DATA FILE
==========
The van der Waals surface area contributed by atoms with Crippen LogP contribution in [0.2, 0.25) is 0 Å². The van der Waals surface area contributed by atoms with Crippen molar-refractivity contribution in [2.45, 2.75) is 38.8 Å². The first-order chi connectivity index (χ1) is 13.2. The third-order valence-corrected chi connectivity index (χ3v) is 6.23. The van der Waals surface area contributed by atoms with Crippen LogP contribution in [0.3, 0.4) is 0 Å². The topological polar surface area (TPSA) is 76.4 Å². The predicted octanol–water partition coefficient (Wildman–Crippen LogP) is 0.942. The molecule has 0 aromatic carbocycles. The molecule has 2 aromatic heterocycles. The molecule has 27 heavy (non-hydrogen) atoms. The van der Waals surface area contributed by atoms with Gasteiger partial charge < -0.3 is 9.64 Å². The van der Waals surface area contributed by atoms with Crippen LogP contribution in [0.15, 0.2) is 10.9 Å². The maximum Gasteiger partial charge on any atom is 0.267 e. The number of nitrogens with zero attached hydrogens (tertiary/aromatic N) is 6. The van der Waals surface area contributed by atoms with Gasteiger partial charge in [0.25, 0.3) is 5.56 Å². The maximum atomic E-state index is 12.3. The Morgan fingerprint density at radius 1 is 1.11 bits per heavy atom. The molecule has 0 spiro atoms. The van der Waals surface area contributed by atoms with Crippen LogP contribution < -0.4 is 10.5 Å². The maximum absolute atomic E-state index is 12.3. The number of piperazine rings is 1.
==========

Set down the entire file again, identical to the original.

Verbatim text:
The van der Waals surface area contributed by atoms with Crippen LogP contribution in [0.2, 0.25) is 0 Å². The van der Waals surface area contributed by atoms with Crippen molar-refractivity contribution in [2.45, 2.75) is 38.8 Å². The first-order chi connectivity index (χ1) is 13.2. The third-order valence-corrected chi connectivity index (χ3v) is 6.23. The van der Waals surface area contributed by atoms with Crippen LogP contribution in [0.3, 0.4) is 0 Å². The topological polar surface area (TPSA) is 76.4 Å². The predicted octanol–water partition coefficient (Wildman–Crippen LogP) is 0.942. The molecule has 0 aromatic carbocycles. The molecule has 2 aromatic heterocycles. The molecule has 27 heavy (non-hydrogen) atoms. The van der Waals surface area contributed by atoms with Gasteiger partial charge < -0.3 is 9.64 Å². The van der Waals surface area contributed by atoms with Crippen LogP contribution in [0.15, 0.2) is 10.9 Å². The maximum Gasteiger partial charge on any atom is 0.267 e. The number of nitrogens with zero attached hydrogens (tertiary/aromatic N) is 6. The van der Waals surface area contributed by atoms with Gasteiger partial charge in [0.25, 0.3) is 5.56 Å². The maximum atomic E-state index is 12.3. The Morgan fingerprint density at radius 1 is 1.11 bits per heavy atom. The molecule has 0 spiro atoms. The van der Waals surface area contributed by atoms with Crippen LogP contribution < -0.4 is 10.5 Å². The maximum absolute atomic E-state index is 12.3. The number of piperazine rings is 1.